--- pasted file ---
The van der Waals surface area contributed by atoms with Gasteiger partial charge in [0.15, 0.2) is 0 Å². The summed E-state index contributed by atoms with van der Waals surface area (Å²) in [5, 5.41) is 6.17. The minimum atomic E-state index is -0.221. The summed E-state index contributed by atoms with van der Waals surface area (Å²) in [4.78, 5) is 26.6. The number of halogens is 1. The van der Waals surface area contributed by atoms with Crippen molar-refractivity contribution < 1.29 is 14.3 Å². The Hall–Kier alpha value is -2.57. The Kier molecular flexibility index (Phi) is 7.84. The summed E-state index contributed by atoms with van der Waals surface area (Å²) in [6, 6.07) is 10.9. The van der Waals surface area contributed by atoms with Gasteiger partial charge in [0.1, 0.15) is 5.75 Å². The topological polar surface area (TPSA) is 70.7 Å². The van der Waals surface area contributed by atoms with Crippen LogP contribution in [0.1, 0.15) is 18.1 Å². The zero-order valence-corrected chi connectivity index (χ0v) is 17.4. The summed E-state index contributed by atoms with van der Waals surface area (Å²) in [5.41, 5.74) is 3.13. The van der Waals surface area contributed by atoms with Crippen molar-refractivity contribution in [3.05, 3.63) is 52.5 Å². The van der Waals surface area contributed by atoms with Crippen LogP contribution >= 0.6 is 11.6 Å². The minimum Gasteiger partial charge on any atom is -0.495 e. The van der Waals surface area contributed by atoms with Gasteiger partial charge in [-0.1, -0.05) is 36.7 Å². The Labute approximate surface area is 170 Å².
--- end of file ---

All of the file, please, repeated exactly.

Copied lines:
The van der Waals surface area contributed by atoms with Gasteiger partial charge in [0.15, 0.2) is 0 Å². The summed E-state index contributed by atoms with van der Waals surface area (Å²) in [5, 5.41) is 6.17. The minimum atomic E-state index is -0.221. The summed E-state index contributed by atoms with van der Waals surface area (Å²) in [4.78, 5) is 26.6. The number of halogens is 1. The van der Waals surface area contributed by atoms with Crippen molar-refractivity contribution < 1.29 is 14.3 Å². The Hall–Kier alpha value is -2.57. The Kier molecular flexibility index (Phi) is 7.84. The summed E-state index contributed by atoms with van der Waals surface area (Å²) in [6, 6.07) is 10.9. The van der Waals surface area contributed by atoms with Gasteiger partial charge in [0.1, 0.15) is 5.75 Å². The topological polar surface area (TPSA) is 70.7 Å². The van der Waals surface area contributed by atoms with Crippen LogP contribution in [0.1, 0.15) is 18.1 Å². The zero-order valence-corrected chi connectivity index (χ0v) is 17.4. The summed E-state index contributed by atoms with van der Waals surface area (Å²) in [5.41, 5.74) is 3.13. The van der Waals surface area contributed by atoms with Crippen molar-refractivity contribution in [3.05, 3.63) is 52.5 Å². The van der Waals surface area contributed by atoms with Crippen LogP contribution >= 0.6 is 11.6 Å². The minimum Gasteiger partial charge on any atom is -0.495 e. The van der Waals surface area contributed by atoms with Gasteiger partial charge in [-0.1, -0.05) is 36.7 Å². The Labute approximate surface area is 170 Å².